gmtconnect (1) - Linux Manuals
gmtconnect: Connect individual lines whose end points match within tolerance
NAMEgmtconnect - Connect individual lines whose end points match within tolerance
gmtconnect [ table ] [ [closed] ] [ [template] ] [ [linkfile] ] [ [template] ] [ [cutoff[unit][/nn_dist]] ] [ [level] ] [ -b<binary> ] [ -d<nodata> ] [ -f<flags> ] [ -g<gaps> ] [ -h<headers> ] [ -i<flags> ] [ -o<flags> ] [ -:[i|o] ]
Note: No space is allowed between the option flag and the associated arguments.
gmtconnect reads standard input or one or more data files, which may be multisegment files, and examines the coordinates of the end points of all line segments. If a pair of end points are identical or closer to each other than the specified separation tolerance then the two line segments are joined into a single segment. The process repeats until all the remaining endpoints no longer pass the tolerance test; the resulting segments are then written out to standard output or specified output file. If it is not clear what the separation tolerance should be then use -L to get a list of all separation distances and analyze them to determine a suitable cutoff.
- One or more ASCII (or binary, see -bi[ncols][type]) data table file(s) holding a number of data columns. If no tables are given then we read from standard input.
- Write all the closed polygons to closed [gmtconnect_closed.txt] and all other segments as they are to stdout. No connection takes place. Use -Tcutoff to set a minimum separation , and if cutoff is > 0 then we also explicitly close the polygons on output.
- For multiple segment data, dump each segment to a separate output file [Default writes a single multiple segment file]. Append a format template for the individual file names; this template must contain a C format specifier that can format an integer argument (the segment number); this is usually %d but could be %08d which gives leading zeros, etc. Optionally, it may also contain the format %c before the integer; this will then be replaced by C (closed) or O (open) to indicate segment type. [Default is gmtconnect_segment_%d.txt]. Note that segment headers will be written in either case. For composite segments, a generic segment header will be written and the segment headers of individual pieces will be written out as comments to make it possible to identify where the connected pieces came from.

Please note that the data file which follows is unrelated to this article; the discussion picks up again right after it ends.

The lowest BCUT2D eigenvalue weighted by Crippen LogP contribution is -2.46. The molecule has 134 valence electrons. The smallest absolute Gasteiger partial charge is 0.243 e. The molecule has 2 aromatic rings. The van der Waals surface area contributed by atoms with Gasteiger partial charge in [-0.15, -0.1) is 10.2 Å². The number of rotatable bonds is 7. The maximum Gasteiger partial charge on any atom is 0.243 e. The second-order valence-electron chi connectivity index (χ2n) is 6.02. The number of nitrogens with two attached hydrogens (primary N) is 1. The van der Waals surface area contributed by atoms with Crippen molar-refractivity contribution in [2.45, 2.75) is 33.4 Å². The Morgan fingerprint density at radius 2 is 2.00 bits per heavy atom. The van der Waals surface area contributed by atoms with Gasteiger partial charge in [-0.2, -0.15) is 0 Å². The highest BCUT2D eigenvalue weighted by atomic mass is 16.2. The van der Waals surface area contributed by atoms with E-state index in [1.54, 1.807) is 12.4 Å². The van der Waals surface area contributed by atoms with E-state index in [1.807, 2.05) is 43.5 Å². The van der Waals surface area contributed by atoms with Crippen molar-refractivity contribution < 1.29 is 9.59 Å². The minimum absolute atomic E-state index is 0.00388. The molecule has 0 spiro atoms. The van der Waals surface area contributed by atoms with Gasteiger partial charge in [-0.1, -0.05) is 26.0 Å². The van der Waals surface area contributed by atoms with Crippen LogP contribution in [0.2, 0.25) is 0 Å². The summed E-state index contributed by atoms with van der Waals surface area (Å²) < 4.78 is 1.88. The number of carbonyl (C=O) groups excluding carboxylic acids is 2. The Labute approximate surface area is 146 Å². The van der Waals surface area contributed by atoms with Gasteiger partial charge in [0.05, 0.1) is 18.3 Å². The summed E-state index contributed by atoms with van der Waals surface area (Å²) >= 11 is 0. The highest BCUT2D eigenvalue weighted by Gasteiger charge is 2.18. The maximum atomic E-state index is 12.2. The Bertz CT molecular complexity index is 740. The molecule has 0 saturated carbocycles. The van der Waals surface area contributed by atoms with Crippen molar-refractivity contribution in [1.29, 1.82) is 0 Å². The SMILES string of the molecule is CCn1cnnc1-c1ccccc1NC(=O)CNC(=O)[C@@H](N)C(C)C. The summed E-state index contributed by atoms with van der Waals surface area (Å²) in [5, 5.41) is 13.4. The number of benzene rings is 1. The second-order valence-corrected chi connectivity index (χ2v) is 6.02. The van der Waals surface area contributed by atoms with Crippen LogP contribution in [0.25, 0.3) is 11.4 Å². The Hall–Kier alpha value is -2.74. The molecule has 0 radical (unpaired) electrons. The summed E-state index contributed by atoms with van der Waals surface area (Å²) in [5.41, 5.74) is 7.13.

- Writes the link information to the specified file [gmtconnect_link.txt]. For each segment we write the original segment id, and for the beginning and end point of the segment we report the id of the closest segment, whether it is the beginning (B) or end (E) point that is closest, and the distance between those points in units determined by -T.
- Used with -D to a list file with the names of the individual output files. Optionally, append a filename template for the individual file names; this template may contain a C format specifier that can format an character (C or O for closed or open, respectively). [Default is gmtconnect_list.txt].
- Specifies the separation tolerance in the data coordinate units ; append distance unit (see UNITS). If two lines has end-points that are closer than this cutoff they will be joined. Optionally, append /nn_dist which adds the requirement that a link will only be made if the second closest connection exceeds the nn_dist. The latter distance must be given in the same units as cutoff. However, if no arguments are given then we close every polygon regardless of the gap between first and last point.